Series of Apache Spark posts:
- Dec 01: What is Apache Spark
- Dec 02: Installing Apache Spark
- Dec 03: Getting around CLI and WEB UI in Apache Spark
- Dec 04: Spark Architecture – Local and cluster mode
- Dec 05: Setting up Spark Cluster
- Dec 06: Setting up IDE
- Dec 07: Starting Spark with R and Python
- Dec 08: Creating RDD files
- Dec 09: RDD Operations
- Dec 10: Working with data frames
- Dec 11: Working with packages and spark DataFrames
- Dec 12: Spark SQL
- Dec 13: Spark SQL Bucketing and partitioning
- Dec 14: Spark SQL query hints and executions
- Dec 15: Introduction to Spark Streaming
When working with Spark Streaming from file based ingestion, user must predefine the schema. This will require not only better performance but consistent data ingest for streaming data. There is always possibility to set the
spark.sql.streaming.schemaInference to true to enable Spark to infer schema on read or automatically.
Data partitioning is can be optimized for data discovery, especially when storing binary files are done in a key=value manner. This listing will recurse and will also help Spark to read the path of directories. These directories make the partitioning schema and must be static (or available) for the time of query execution
Folder structure usually follow the index, that can also be optimized based on key=value pair. For example:
or any relevant schema structure that follows organization of data. In example, we have shown date partitioning, but it can also be e.g. geography:
And because the dataframes are not checked at compile time (but checked at runtime), we can improve the directory structure significantly. And normally, we would be aiming to convert the untyped (or semi-structured) streaming DataFrames to typed (structured) streaming Datasets using method to define DataFrame as static.
Working with Dataframes
Dataframes for structural streaming can be created using
DataStreamReader (with Scala, R, Python and Java).The method SparkSession.readstream() or read.stream() you can create a static Dataframe with additional details on the source. For the source, Spark Streaming can read files formats as TXT, CSV, JSON, ORC, Parquet. Also it can read data from Kafka and data from socket connections.
Basic operations in R
Let’s set the connection and start working with streaming dataset:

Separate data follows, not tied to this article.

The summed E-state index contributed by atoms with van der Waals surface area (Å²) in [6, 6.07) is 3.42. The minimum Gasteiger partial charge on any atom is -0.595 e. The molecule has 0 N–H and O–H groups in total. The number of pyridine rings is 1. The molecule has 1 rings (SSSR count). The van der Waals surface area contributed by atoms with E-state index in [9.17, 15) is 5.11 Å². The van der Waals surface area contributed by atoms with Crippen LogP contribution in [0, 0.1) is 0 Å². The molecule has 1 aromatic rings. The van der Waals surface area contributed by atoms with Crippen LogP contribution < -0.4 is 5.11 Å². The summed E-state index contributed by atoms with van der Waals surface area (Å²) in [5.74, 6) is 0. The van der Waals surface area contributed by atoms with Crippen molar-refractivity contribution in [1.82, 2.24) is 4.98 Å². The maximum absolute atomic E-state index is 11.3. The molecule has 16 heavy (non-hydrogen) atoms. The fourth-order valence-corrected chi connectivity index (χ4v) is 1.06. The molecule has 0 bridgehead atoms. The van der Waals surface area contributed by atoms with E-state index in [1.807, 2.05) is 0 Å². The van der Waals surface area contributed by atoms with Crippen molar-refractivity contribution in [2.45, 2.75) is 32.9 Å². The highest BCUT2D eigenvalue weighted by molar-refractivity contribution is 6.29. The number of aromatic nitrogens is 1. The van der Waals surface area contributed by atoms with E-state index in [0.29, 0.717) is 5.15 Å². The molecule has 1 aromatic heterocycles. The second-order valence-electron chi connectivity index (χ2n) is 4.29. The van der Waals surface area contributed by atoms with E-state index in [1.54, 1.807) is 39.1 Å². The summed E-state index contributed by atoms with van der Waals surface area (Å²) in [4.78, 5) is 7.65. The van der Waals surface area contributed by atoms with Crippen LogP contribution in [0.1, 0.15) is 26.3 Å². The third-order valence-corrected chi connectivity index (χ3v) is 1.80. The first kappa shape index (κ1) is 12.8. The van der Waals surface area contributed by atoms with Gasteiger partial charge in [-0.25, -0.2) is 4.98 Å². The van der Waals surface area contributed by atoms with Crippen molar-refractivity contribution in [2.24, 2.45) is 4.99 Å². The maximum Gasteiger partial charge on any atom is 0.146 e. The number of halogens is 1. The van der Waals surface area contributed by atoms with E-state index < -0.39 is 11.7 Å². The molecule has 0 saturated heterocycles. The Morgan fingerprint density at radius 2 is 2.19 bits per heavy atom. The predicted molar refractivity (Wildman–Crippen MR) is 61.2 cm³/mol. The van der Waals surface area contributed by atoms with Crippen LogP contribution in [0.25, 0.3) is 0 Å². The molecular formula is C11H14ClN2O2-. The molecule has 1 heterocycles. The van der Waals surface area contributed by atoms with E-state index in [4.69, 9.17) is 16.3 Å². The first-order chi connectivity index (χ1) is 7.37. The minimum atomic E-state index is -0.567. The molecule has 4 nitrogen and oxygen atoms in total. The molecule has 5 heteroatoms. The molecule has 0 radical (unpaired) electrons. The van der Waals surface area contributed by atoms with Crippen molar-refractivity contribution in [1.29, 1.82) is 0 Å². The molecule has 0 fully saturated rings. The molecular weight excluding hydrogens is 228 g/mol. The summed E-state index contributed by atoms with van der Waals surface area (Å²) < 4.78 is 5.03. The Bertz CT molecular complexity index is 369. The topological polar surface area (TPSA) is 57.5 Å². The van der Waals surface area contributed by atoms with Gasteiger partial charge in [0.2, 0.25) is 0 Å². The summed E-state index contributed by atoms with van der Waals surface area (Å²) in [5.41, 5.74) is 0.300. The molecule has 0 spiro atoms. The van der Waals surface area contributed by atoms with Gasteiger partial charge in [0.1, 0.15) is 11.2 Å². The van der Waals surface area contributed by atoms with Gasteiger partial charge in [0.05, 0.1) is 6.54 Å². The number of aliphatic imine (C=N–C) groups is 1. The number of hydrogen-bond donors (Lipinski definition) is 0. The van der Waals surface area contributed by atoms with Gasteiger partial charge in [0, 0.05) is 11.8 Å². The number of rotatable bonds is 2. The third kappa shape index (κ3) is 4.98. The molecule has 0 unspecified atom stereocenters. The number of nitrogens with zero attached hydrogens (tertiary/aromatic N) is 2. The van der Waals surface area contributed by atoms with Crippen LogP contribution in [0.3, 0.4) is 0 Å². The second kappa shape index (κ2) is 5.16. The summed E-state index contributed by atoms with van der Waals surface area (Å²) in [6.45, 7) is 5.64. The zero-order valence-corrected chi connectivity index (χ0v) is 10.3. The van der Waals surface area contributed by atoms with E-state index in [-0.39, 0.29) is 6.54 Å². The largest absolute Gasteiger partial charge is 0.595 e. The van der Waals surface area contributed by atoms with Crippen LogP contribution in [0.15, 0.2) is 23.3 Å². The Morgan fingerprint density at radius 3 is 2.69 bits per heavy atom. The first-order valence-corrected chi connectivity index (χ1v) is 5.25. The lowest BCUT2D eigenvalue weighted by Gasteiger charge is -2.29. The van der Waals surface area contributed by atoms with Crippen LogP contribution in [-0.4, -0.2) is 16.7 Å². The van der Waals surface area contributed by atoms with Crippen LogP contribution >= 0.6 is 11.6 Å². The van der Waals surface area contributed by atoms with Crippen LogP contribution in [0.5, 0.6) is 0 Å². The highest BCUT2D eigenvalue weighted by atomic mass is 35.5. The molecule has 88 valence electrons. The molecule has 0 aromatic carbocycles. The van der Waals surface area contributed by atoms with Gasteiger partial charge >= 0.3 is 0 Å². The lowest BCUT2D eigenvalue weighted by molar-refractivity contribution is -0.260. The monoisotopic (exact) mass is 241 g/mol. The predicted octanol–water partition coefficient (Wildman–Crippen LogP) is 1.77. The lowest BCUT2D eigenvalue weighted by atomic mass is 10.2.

sparkR.session() schemaFile <- structType(structField("name", "string"), structField("age", "integer"), structField("device", "integer"), structField("timestamp","Timestamp")) csvDF <- read.stream("csv", path = "/sample/customer/customer.csv", schema = schemaFile, sep = ";")
After loading, we can proceed with operations:
#Selecting a subset select(where(csvDF, "age > 10"), "device") # Running count for each group in column device count(groupBy(csvDF, "device"))
With Streaming data, what we normally want is to get a aggregated statistics over a period or window time. To do so in R, using both
window() function, to expresses aggregated windowed results:
# Group the data by window and word and compute the count of each group windowedCounts <- count( groupBy( csvDF, window(csvDF$timestamp, "10 minutes", "5 minutes"), csvDF$age))
Basic operations in Python
And let’s connect with Python to streaming dataset:
spark = SparkSession() # Read all the csv files written atomically in a directory userSchema = StructType().add("name", "string").add("age", "integer").add("device","integer").add("Timestamp","Timestamp") csvDF = spark \ .readStream \ .option("sep", ";") \ .schema(userSchema) \ .csv("/sample/customer/")
And repeat same simple functions with Python:
#Selecting a subset csvDF.select("device").where("age > 10") # Running count of the number of updates for each device type csvDF.groupBy("device").count()
And create analysis over aggregated window functions:
windowedCounts = csvDF.groupBy( window(csvDF.timestamp, "10 minutes", "5 minutes"), csvDF.age ).count()
In both languages – Python and R, datasets should be transformed into streamed structured dataset and then can be plugged to different aggregated and window functions.
Tomorrow we will look into Watermarking and joins.
Compete set of code, documents, notebooks, and all of the materials will be available at the Github repository: https://github.com/tomaztk/Spark-for-data-engineers
Happy Spark Advent of 2021!